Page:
Although, Campylobacter infections are usually self-limiting and antibiotics are not required, severe cases often require treatment. Antibiotic-resistant Campylobacter species from animals can colonise or infect the human population via occupational exposure or through the food chain (Van de Bogaard and Stobberingh, 2000; Fallon et al., 2003).
In this study, the campylobacter isolates were resistant to all the antimicrobial agents used except Chloramphenicol. The level of resistance of the isolates to ampicillin in this study is 32.1% which is also the highest resistance level observed. This observation correlate with the work of Narvarro et al. (1993) who reported that ampicillin and other β-lactams are usually not recommended for the treatment of Campylobacter species infection due to high incidence of resistant to the drug family by the organisms. The resistance pattern of C. jejuni observed in this study is in line with the report of Fallon et al. (2003), but in contrast to the report of Cokal et al. (2009) who reported that C. jejuni strains from broilers were susceptible to ampicillin. Erythromycin was considered as the drug of choice for the treatment of C. jejuni infections and in this study, the level of resistance of the isolates to erythromycin is generally low and similar to the findings of Luccy et al. (2000), who reported 9.7% resistance to erythromycin by poultry campylobacter isolates. However, 9 (12.9) and 2 (8.3%) of C. jejuni and C. coli, respectively were showed resistance to erythromycin. This observation is contrary to the observations of Cabrita et al. (1992) and Aarestrup et al. (1997) who reported higher levels of resistance to erythromycin by C. coli isolates from food animals. Higher levels of resistance to erythromycin by Campylobacter from clinical isolates have been reported (Rautelin et al., 1991; Jozwiak et al., 2006). Aminoglycoside resistance has been reported less frequently in C. jejuni and C. coli (Trieber and Taylor, 2000). The resistance levels of Campylobacter isolates to streptomycin in this study is higher than the report of Cabrita et al. (1992) and Fallon et al. (2003) who reported lower resistance between 0 and 6% for C. jejuni and C. coli from broilers. Tetracyclines have been listed as an alternative drug for treatment of Campylobacter gastroenteritis in the past and are widely used both therapeutically and subtherapeutically as feed additives for livestock and poultry (Trieber and Taylor, 2000). Resistance to tetracycline ampicillin was second in this study. In a similar study in Irish, Luccy et al. (2000) reported 19.4% tetracycline resistance for poultry isolates. Fallon et al. (2003) also reported 20.5% for C. jejuni and 18.2% for C. coli. However, in Taiwan, tetracycline resistance level is high with 83% of C. jejuni and 90% of C. coli isolates from chicken products (Li et al., 1993). All campylobacter isolates tested in this study were susceptible to chloramphenicol. Some studies have reported rare resistance to chloramphenicol by campylobacter isolates from livestocks and humans (Trieber and Taylor, 2000; Moore et al., 2001; Aquino et al., 2002; Fallon et al., 2003; De Vega et al., 2005). The zero resistance of Campylobacter to chloramphenicol observed in this study may be due to the banned on the use of the drug for both human and livestock. However, a study by Baserisalehi et al. (2007) recorded resistance to chloramphenicol by Campylobacter isolates from India and Iran.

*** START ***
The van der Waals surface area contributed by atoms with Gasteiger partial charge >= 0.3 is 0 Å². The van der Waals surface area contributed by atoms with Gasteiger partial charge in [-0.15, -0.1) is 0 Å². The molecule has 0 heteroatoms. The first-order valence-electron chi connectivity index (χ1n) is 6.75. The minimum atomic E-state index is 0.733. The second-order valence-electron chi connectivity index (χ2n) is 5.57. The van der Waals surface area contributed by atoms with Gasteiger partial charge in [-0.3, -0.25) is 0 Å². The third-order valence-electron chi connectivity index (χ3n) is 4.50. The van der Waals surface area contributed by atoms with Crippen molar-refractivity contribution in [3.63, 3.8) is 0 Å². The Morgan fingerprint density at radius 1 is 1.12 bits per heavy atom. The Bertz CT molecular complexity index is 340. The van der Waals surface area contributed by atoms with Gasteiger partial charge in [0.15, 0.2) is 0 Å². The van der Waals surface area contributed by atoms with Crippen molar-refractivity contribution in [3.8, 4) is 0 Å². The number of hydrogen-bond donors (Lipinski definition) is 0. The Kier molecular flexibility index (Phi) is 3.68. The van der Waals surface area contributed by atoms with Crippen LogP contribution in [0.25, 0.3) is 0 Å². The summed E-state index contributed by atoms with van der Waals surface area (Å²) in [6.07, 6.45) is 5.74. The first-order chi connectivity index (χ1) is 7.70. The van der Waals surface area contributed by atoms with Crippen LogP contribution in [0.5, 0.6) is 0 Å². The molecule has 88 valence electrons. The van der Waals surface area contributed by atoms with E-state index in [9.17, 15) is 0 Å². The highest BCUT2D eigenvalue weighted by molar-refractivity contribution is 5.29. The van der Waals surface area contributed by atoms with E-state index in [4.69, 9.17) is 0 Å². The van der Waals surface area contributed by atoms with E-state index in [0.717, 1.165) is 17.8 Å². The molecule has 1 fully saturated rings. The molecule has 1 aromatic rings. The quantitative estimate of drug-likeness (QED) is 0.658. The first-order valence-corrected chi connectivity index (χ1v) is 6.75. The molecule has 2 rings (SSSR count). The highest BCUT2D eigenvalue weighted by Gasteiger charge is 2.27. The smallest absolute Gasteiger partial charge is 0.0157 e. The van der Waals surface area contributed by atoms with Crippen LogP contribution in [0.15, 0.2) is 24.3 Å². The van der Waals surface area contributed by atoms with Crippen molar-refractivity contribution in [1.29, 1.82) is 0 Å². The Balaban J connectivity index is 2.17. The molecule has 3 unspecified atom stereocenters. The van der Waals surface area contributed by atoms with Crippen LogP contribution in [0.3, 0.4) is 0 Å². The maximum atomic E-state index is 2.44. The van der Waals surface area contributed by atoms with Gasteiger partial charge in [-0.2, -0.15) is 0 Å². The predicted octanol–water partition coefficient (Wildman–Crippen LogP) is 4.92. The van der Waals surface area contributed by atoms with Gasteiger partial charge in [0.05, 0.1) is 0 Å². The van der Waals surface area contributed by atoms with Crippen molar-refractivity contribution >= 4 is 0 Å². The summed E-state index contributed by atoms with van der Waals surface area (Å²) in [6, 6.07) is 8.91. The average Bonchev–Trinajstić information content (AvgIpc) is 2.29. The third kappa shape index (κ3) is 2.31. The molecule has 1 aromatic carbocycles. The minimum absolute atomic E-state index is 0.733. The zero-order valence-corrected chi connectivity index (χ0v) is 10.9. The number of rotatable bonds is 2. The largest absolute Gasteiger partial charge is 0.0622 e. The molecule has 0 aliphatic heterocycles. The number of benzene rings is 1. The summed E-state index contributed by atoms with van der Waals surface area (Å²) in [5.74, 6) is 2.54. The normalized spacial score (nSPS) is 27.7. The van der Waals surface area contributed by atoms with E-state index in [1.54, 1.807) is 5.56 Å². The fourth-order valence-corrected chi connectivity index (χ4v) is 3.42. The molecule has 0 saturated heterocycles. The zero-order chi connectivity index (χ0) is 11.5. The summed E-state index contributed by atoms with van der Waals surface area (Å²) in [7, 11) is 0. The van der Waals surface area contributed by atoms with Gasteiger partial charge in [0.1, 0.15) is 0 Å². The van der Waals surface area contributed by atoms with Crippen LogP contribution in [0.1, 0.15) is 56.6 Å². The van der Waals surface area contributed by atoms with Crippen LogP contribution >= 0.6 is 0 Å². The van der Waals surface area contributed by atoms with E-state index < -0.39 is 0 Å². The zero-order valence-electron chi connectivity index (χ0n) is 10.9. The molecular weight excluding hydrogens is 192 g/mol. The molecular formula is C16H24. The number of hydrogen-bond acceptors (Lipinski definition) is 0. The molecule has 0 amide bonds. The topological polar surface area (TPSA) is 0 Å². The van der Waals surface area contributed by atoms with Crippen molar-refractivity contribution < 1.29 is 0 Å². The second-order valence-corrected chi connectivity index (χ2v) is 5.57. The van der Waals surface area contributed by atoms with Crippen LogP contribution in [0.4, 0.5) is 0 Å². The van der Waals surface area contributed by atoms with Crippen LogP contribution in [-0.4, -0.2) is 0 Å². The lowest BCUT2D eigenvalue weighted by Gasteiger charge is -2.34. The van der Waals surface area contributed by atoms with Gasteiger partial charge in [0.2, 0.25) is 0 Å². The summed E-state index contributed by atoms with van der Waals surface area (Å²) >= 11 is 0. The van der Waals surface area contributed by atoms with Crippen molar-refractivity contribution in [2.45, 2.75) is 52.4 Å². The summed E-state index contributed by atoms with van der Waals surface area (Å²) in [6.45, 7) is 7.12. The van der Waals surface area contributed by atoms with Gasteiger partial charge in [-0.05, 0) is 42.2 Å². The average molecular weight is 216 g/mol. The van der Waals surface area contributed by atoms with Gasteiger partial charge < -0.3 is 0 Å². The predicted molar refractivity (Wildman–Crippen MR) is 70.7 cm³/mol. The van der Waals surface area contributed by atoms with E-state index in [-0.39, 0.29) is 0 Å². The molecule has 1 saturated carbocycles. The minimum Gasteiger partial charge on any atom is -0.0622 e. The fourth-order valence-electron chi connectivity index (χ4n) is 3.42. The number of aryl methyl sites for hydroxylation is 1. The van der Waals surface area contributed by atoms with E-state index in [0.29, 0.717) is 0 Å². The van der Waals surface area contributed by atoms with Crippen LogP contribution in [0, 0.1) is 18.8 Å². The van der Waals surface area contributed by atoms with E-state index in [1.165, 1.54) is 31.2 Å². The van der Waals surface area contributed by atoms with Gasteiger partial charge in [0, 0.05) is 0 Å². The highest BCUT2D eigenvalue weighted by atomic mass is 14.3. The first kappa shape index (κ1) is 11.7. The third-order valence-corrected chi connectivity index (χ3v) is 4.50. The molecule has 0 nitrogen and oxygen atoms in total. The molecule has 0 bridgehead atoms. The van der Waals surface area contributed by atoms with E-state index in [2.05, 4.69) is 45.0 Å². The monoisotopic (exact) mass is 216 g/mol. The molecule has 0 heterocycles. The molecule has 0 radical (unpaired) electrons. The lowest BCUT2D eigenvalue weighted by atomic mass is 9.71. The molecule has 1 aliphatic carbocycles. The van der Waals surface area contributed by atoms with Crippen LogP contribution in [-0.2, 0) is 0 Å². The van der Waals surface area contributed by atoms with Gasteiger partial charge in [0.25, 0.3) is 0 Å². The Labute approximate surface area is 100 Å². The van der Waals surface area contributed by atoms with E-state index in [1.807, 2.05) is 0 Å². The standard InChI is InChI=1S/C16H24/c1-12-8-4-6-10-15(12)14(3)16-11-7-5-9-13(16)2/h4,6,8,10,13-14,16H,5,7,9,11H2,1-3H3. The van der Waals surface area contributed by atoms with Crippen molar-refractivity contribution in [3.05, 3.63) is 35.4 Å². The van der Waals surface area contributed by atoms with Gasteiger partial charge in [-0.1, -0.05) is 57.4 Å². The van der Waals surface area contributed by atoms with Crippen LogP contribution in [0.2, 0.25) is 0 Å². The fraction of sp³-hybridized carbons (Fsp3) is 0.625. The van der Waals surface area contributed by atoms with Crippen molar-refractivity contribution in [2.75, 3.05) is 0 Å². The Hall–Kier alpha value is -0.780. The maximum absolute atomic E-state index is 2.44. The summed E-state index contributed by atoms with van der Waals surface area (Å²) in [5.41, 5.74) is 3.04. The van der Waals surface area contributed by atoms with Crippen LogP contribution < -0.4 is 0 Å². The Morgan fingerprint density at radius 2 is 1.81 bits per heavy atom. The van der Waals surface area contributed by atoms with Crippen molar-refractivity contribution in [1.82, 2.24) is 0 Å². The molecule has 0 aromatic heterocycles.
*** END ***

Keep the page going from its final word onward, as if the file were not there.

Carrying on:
It is obvious that the irrational usage of antimicrobials in animal production can lead to development of resistance in zoonotic bacteria; products from such animals can be source of transmission of resistance pathogens to humans. About 36.6% of the isolates were resistance to multiple (more than two antibiotics) antibiotic agent and most of the multiple drug resistant isolates were C. lari and C. jejuni (44.4 and 40.0%), respectively.
The results of this study have shown that Campylobacter isolates from broiler poultry are resistant to antimicrobial agent. The isolation of antibiotic-resistant strains from broiler is of serious concern to food safety and public health.